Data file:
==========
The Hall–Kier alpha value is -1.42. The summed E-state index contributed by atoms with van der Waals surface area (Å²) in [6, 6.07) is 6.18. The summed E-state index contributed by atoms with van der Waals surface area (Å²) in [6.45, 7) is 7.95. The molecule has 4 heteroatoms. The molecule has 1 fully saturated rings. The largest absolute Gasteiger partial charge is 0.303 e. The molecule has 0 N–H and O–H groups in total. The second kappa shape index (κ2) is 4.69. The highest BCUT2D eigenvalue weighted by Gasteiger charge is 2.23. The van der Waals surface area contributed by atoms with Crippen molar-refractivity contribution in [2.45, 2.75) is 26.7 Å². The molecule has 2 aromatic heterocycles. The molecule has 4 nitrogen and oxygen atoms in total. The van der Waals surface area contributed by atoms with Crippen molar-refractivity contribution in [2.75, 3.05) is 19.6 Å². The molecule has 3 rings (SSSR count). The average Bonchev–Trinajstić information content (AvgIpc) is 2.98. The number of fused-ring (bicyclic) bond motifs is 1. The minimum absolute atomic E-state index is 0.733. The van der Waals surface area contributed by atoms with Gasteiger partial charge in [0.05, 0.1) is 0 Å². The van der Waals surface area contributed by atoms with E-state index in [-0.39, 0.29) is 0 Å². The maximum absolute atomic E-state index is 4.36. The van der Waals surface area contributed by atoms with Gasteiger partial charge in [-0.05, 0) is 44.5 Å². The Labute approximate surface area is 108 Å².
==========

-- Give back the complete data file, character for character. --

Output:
The Hall–Kier alpha value is -1.42. The summed E-state index contributed by atoms with van der Waals surface area (Å²) in [6, 6.07) is 6.18. The summed E-state index contributed by atoms with van der Waals surface area (Å²) in [6.45, 7) is 7.95. The molecule has 4 heteroatoms. The molecule has 1 fully saturated rings. The largest absolute Gasteiger partial charge is 0.303 e. The molecule has 0 N–H and O–H groups in total. The second kappa shape index (κ2) is 4.69. The highest BCUT2D eigenvalue weighted by Gasteiger charge is 2.23. The van der Waals surface area contributed by atoms with Crippen molar-refractivity contribution in [2.45, 2.75) is 26.7 Å². The molecule has 2 aromatic heterocycles. The molecule has 4 nitrogen and oxygen atoms in total. The van der Waals surface area contributed by atoms with Crippen molar-refractivity contribution in [2.75, 3.05) is 19.6 Å². The molecule has 3 rings (SSSR count). The average Bonchev–Trinajstić information content (AvgIpc) is 2.98. The number of fused-ring (bicyclic) bond motifs is 1. The minimum absolute atomic E-state index is 0.733. The van der Waals surface area contributed by atoms with Gasteiger partial charge in [0.05, 0.1) is 0 Å². The van der Waals surface area contributed by atoms with E-state index in [-0.39, 0.29) is 0 Å². The maximum absolute atomic E-state index is 4.36. The van der Waals surface area contributed by atoms with Gasteiger partial charge in [-0.05, 0) is 44.5 Å². The Labute approximate surface area is 108 Å².